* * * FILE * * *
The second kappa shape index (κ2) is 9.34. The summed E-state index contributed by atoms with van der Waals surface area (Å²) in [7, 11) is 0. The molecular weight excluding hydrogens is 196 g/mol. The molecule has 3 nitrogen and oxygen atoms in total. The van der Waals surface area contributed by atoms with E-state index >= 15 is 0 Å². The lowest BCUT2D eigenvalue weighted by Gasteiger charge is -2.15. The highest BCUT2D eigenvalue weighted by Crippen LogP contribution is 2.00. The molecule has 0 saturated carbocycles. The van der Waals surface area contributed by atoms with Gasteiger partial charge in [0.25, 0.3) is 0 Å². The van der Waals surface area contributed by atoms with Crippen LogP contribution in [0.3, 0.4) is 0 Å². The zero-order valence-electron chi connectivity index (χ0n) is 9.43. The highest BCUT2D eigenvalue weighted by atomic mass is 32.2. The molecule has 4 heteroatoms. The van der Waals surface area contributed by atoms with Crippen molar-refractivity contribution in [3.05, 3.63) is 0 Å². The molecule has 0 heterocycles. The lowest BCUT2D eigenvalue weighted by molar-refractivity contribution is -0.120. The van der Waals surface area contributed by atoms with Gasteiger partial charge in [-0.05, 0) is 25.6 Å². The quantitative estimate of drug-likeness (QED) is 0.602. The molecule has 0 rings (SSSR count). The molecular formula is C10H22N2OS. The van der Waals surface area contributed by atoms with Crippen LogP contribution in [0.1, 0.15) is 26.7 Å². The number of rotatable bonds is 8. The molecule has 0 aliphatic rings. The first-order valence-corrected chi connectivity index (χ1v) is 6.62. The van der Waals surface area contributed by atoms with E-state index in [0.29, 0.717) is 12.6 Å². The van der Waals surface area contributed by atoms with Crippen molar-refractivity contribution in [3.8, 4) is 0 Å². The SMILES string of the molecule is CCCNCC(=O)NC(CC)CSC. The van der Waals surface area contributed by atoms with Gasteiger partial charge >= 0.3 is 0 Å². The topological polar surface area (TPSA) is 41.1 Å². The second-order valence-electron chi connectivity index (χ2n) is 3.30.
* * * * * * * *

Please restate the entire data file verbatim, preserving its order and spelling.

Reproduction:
The second kappa shape index (κ2) is 9.34. The summed E-state index contributed by atoms with van der Waals surface area (Å²) in [7, 11) is 0. The molecular weight excluding hydrogens is 196 g/mol. The molecule has 3 nitrogen and oxygen atoms in total. The van der Waals surface area contributed by atoms with E-state index >= 15 is 0 Å². The lowest BCUT2D eigenvalue weighted by Gasteiger charge is -2.15. The highest BCUT2D eigenvalue weighted by Crippen LogP contribution is 2.00. The molecule has 0 saturated carbocycles. The van der Waals surface area contributed by atoms with Gasteiger partial charge in [0.25, 0.3) is 0 Å². The van der Waals surface area contributed by atoms with Crippen LogP contribution in [0.3, 0.4) is 0 Å². The zero-order valence-electron chi connectivity index (χ0n) is 9.43. The highest BCUT2D eigenvalue weighted by atomic mass is 32.2. The molecule has 4 heteroatoms. The van der Waals surface area contributed by atoms with Crippen molar-refractivity contribution in [3.05, 3.63) is 0 Å². The molecule has 0 heterocycles. The lowest BCUT2D eigenvalue weighted by molar-refractivity contribution is -0.120. The van der Waals surface area contributed by atoms with Gasteiger partial charge in [-0.05, 0) is 25.6 Å². The quantitative estimate of drug-likeness (QED) is 0.602. The molecule has 0 rings (SSSR count). The molecular formula is C10H22N2OS. The van der Waals surface area contributed by atoms with Crippen LogP contribution in [0.1, 0.15) is 26.7 Å². The number of rotatable bonds is 8. The molecule has 0 aliphatic rings. The first-order valence-corrected chi connectivity index (χ1v) is 6.62. The van der Waals surface area contributed by atoms with E-state index in [0.29, 0.717) is 12.6 Å². The van der Waals surface area contributed by atoms with Crippen molar-refractivity contribution in [3.8, 4) is 0 Å². The SMILES string of the molecule is CCCNCC(=O)NC(CC)CSC. The van der Waals surface area contributed by atoms with Gasteiger partial charge >= 0.3 is 0 Å². The topological polar surface area (TPSA) is 41.1 Å². The second-order valence-electron chi connectivity index (χ2n) is 3.30.